LAC Group Media & Archive Services. (n.d.). Data visualization tip for presenting your data [Blog post]. Retrieved from https://media.lac-group.com.
- Summarizes advice from difference sources (with links)
Fusion Brew. (2017, December 22). 10 dashboard design errors [and how to avoid them] [Blog post]. Retrieved from https://www.fusioncharts.com
- Examples of ten common errors with dashboards
Richardson, J. (2009, November 19). Tips for implementers: The basics of good dashboard design. Retrieved from http://www.umsl.edu.
- Lists 12 fundamental points for dashboards
- Gartner RAS Core Research Note G00171685
Wolny, T. (n.d.). Build a visual dashboard in 10 steps. [Blog post]. Retrieved from https://www.isixsigma.com.
- Outlines the steps a six sigma company took to design and build a dashboard, from asking the questions, gathering the metrics, creating the design, and delivering the product.
Kaushik, A. (2014, July 15). Digital dashboards: Strategic & tactical: Best practices, tips, examples [Blog post]. Retrieved from https://www.kaushik.net.
- Describes why the best dashboards are not just visualizations of lots of data summarizing performance, but put it into context with three sections: Insights, Actions, and Business Impact.
National Network of Libraries of Medicine. Tools and resources: Analysis and visualization. Retrieved from https://nnlm.gov.
- Tool kit linking to a variety of resources such as blog posts, data analysis, visualization techniques, how to choose the right chart, and examples.
Yellowfin. (n.d.). Data visualization best practices guide. Retrieved from https://portal.yellowfinbi.com.
- Highly visual 17 page guide, one concept per page
- Illustrations of concepts from choice of chart to targeting your message
Specific Kinds of Charts/Visualizations
Abela, A. (2008). How to choose a chart type. In Advanced presentations by design: Creating communication that drives action. San Francisco: Pfeiffer.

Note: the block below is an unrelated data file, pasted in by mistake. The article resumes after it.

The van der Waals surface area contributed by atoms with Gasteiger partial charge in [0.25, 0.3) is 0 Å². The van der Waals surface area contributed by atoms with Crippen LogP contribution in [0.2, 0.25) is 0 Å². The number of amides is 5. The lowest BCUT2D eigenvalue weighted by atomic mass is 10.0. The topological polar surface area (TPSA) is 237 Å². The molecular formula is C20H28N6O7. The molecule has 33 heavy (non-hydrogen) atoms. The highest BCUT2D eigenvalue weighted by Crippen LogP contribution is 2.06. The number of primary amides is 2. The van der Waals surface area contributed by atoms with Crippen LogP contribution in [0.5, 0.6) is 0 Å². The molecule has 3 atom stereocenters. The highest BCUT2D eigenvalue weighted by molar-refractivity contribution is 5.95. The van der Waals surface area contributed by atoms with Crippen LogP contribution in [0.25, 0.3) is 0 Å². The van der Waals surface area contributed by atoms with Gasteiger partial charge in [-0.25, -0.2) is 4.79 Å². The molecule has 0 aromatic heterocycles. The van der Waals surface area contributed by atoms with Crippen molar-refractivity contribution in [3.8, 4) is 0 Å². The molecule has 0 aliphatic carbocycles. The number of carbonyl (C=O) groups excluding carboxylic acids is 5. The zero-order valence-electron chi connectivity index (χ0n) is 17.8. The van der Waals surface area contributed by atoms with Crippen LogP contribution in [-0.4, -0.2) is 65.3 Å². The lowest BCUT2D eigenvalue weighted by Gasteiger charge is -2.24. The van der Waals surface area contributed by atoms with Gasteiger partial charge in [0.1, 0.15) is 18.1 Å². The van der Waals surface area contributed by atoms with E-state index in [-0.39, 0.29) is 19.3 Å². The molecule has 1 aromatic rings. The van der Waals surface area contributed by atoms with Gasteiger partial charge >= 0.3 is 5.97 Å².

- A flowchart to help you decide what type of visualization best fits your intentions
Henry, A. (2012). How to choose the best chart for your data [Blog post]. Retrieved from https://lifehacker.com.
- Reviews the steps involved picking the right chart to convey your message
- Does not go into specific design details but looks at it from a higher level perspective
Sharma, H. (n.d.). Best excel chart types for different kinds of data. Retrieved from https://www.optimizesmart.com.
- Free 40-page ebook can be read online or downloaded
- Shows when to best use the charts included in Excel
Hamberg, S. (n.d.). Why you shouldn’t use pie charts [Blog post]. Retrieved from https://blog.funnel.io.
- Presents types of graphs and charts, and when to use them
Cherdarchuk, J. (2014, September 26). Salvaging the pie [Blog post]. Retrieved from: DarkhorseAnalytics.com.
- How to make your typical pie chart into a better visualization
Branded Tools for Visualization
Microsoft Power BI. (2019, October 27). Best design practices for reports and visuals. Retrieved from https://docs.microsoft.com.
- Looks at the basics of design and layout
- Walks through a clean-up of a bad visualization
- Fairly general but does make specific reference to what can be done / how to do it in Power BI
Tableau. Visual analysis best practices: Sample techniques for making every data visualization useful and beautiful. Retrieved from https://www.tableau.com.
- 41-page Position Paper that requires a free download
- Has many explanations and examples, ranging from choosing a chart, fonts, sizes
- Is not Tableau specific